Modelling a Quadrotor

  • date_range 14/03/2020 info
    sort label

Quadrotors are rotorcrafts whose movements are driven by four motors. Particularly, two pairs of propellers rotated opposite to each other are used to generate thrusts, and hence, lift the quadrotor in the air. When neglecting aerodynamics effects, the motion of a quadrotor is controlled by the gravity and four individual thrusts.

We consider the quadrotor as a rigid body whose motion can be divided into the translational motion of the center of the gravity and the rotational motion around the center of the gravity.

Translational Motion and Force

We can describe the translational motion of a rigidy body in a 3D Cartesian coordinate system using the position vector $\mathbf{p}=[x, y, z]$ and its derivatives, including the velocity $\mathbf{v}$, the acceleration $\mathbf{a}$, the jerk $\mathbf{j}$, and the snap $\mathbf{s}$.

Force is a translational quantity which causes a rigid body to move. The translational movement of a quadrotor is driven by three different forces: gravity, total thrust {force generated by propellers}, and drag force {due to linear friction}.

\[\begin{aligned} f_g &= mg & ~ \text{Gravity}\\ f_i &= k_2^f \omega^2 + k_1^f \omega + k_0^f & ~ \text{Single thrust of each propellers} \\ f_d &= -k_d v & ~ \text{Drag Force} \end{aligned}\]

where $g=9.81$ is the gravity acceleration, $m$ is the mass of the quadrotor, $\omega$ is the rotational speed of the propelles and $k_i, i\in [0, 1,2]$ are polynominal coefficients. Here, $v$ is the linear velocity of the quadrotor and $k_d$ a coefficient. Hence, the translational motion of a quadrotor can be derived from the following differential equations:

\[\begin{aligned} \mathbf{ \dot{p} } &= \mathbf{v} \\ \mathbf{\dot{v}} &= \begin{bmatrix} 0 \\ 0 \\ -g \end{bmatrix} + \mathbf{R}_{WB} \begin{bmatrix} 0 \\ 0 \\ \sum_i^4 (k_2^f \omega_i^2 + k_1^f \omega_i + k_0^f) / m \end{bmatrix} + \begin{bmatrix} -k_d v_x \\ -k_d v_y \\ -k_d v_z \\ \end{bmatrix}/m \end{aligned}\]

where $\mathbf{R}_{WB}$ is a rotation matrix from the body fram $B$ to the world frame $W$.

Rotational Motion and Torque

The orientation of a rigidy body has several different representations, such as Euler angles, axis-angle representations, rotation matrix, or quaternions. Euler angles,

\[[\theta_x, \theta_y, \theta_z] \rightarrow \text{roll}, \text{pitch}, \text{yaw}\]

are simple and intuitive to understand, however, it suffers from the problem of “gimbal lock,” which prevents them from measuring orientation when the pitch angle approaches +/- 90 degrees. On the other hand, quaternions can be more complex compared to euler angles, but, are alternative representations that do not suffer from gimbal lock. We denote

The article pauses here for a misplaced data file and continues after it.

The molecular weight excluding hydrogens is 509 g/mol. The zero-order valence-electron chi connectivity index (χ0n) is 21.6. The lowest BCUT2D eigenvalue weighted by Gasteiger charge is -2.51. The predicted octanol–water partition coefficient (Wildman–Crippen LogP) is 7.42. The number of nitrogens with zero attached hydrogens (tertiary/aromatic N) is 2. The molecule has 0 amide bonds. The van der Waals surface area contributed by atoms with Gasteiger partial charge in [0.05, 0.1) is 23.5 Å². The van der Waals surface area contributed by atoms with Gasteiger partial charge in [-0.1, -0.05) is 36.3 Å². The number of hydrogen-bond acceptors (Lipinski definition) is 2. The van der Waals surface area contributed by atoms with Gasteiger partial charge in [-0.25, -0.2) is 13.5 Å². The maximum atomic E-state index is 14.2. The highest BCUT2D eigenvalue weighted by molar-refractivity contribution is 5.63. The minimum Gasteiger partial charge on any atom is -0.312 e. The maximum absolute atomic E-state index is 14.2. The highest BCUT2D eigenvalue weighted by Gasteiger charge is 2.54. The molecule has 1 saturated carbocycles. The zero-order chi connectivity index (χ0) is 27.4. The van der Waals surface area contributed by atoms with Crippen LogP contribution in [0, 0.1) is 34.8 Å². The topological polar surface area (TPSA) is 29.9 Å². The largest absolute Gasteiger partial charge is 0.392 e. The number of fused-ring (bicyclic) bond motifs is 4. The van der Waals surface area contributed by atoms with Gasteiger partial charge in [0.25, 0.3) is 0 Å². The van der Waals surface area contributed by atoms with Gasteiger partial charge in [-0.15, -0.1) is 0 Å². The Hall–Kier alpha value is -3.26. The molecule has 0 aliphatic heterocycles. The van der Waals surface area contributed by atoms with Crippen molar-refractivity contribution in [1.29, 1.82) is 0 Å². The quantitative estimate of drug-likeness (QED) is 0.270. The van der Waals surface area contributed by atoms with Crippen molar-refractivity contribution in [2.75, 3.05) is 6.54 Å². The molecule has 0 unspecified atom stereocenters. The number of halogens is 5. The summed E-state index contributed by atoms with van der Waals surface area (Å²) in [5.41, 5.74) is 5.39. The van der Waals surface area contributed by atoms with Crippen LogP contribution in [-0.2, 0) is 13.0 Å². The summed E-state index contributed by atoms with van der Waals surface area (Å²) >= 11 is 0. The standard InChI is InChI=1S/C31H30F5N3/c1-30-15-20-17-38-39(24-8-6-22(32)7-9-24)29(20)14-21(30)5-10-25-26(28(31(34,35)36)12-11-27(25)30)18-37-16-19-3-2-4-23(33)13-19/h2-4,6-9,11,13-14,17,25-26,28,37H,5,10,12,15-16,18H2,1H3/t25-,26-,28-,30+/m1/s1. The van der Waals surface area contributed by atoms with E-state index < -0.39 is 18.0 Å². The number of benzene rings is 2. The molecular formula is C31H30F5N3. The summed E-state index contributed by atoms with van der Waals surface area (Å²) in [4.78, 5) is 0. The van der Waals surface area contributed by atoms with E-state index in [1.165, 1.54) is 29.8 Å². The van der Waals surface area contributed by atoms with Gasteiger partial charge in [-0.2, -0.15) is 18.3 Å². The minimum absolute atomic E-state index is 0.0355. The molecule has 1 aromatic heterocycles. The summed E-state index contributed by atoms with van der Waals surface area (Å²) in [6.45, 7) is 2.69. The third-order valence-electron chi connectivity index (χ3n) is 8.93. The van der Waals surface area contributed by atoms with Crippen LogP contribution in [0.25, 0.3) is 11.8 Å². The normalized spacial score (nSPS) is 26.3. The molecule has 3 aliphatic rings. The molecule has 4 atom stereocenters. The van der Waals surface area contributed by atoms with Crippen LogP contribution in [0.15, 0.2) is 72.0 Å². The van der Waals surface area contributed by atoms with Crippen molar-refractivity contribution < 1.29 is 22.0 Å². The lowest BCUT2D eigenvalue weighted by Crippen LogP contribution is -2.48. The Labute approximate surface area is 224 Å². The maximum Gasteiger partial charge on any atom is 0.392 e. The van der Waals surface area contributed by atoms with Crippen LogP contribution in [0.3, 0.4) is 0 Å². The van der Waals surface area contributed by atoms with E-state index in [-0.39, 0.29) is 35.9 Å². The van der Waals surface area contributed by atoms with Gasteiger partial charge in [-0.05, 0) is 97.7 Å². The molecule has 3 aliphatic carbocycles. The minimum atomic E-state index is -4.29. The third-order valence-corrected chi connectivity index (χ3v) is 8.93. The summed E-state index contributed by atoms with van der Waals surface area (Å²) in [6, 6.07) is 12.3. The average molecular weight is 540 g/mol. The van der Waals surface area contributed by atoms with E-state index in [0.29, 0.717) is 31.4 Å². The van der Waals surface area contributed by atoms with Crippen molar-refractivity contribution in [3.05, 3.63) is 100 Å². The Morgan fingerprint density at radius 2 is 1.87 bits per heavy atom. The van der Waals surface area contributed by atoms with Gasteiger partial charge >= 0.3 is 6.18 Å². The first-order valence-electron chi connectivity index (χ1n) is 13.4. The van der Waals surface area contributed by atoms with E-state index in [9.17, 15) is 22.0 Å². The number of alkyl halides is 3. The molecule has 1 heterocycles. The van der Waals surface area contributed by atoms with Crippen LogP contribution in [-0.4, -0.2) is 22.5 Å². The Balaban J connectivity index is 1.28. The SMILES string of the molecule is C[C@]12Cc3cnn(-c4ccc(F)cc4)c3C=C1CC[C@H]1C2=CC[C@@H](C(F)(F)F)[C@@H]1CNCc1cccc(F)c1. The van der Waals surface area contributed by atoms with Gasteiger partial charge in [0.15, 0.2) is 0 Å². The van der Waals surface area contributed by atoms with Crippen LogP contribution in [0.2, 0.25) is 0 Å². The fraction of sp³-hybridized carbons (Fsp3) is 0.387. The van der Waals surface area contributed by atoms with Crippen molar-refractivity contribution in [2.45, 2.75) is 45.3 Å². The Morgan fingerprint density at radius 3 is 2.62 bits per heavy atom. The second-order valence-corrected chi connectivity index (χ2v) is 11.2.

\[\mathbf{q}_\text{WB} = [q_w, q_x, q_y, q_z]\]

as the quaternion that describes the orientation of body frame $B$ with respect to the world frame $W$. To rotate a vector $\mathbf{c}$ from its body frame $B$ to the world frame $W$ by the quaternion \(\mathbf{q}_{WB}\), we use the notion \(\mathbf{c}_W=\mathbf{q}_{WB} \odot \mathbf{c}_B\).


The dynamical model of a quadrotor is denoted via a set of Ordinary Differential Equations. We use the state vector $\mathbf{s}=[\mathbf{p}, \mathbf{q}, \mathbf{v}]$.

\[\begin{aligned} \mathbf{ \dot{p} } &= \mathbf{v} \\ \mathbf{ \dot{v} } &= \mathbf{q} \odot \mathbf{c} - \mathbf{g}\\ \mathbf{ \dot{q} } &= \frac{1}{2} \mathbf{\Lambda} ( \boldsymbol{\omega}) \cdot \mathbf{q} \\ \end{aligned}\]
def f(x, u):
	System Dynamics: dx = f(x, u)
	thrust, wx, wy, wz = action
	qw, qx, qy, qz = x[kQuatW:kQuatZ+1]
	dx = np.zeros(shape=s_dim)

	# derivative of position  
	dx[kPosX:kPosZ+1] = x[kVelX:kVelZ+1]
	# derivative of quaternion
	dx[kQuatW] = 0.5 * ( -wx*qx - wy*qy - wz*qz )
	dx[kQuatX] = 0.5 * (  wx*qw + wz*qy - wy*qz )
	dx[kQuatY] = 0.5 * (  wy*qw - wz*qx + wx*qz )
	dx[kQuatZ] = 0.5 * (  wz*qw + wy*qx - wx*qy )
	# derivative of velocity
	dx[kVelX] = 2 * ( qw*qy + qx*qz ) * thrust
	dx[kVelY] = 2 * ( qy*qz - qw*qx ) * thrust
	dx[kVelZ] = (qw*qw - qx*qx -qy*qy + qz*qz) * thrust - gz
	return dx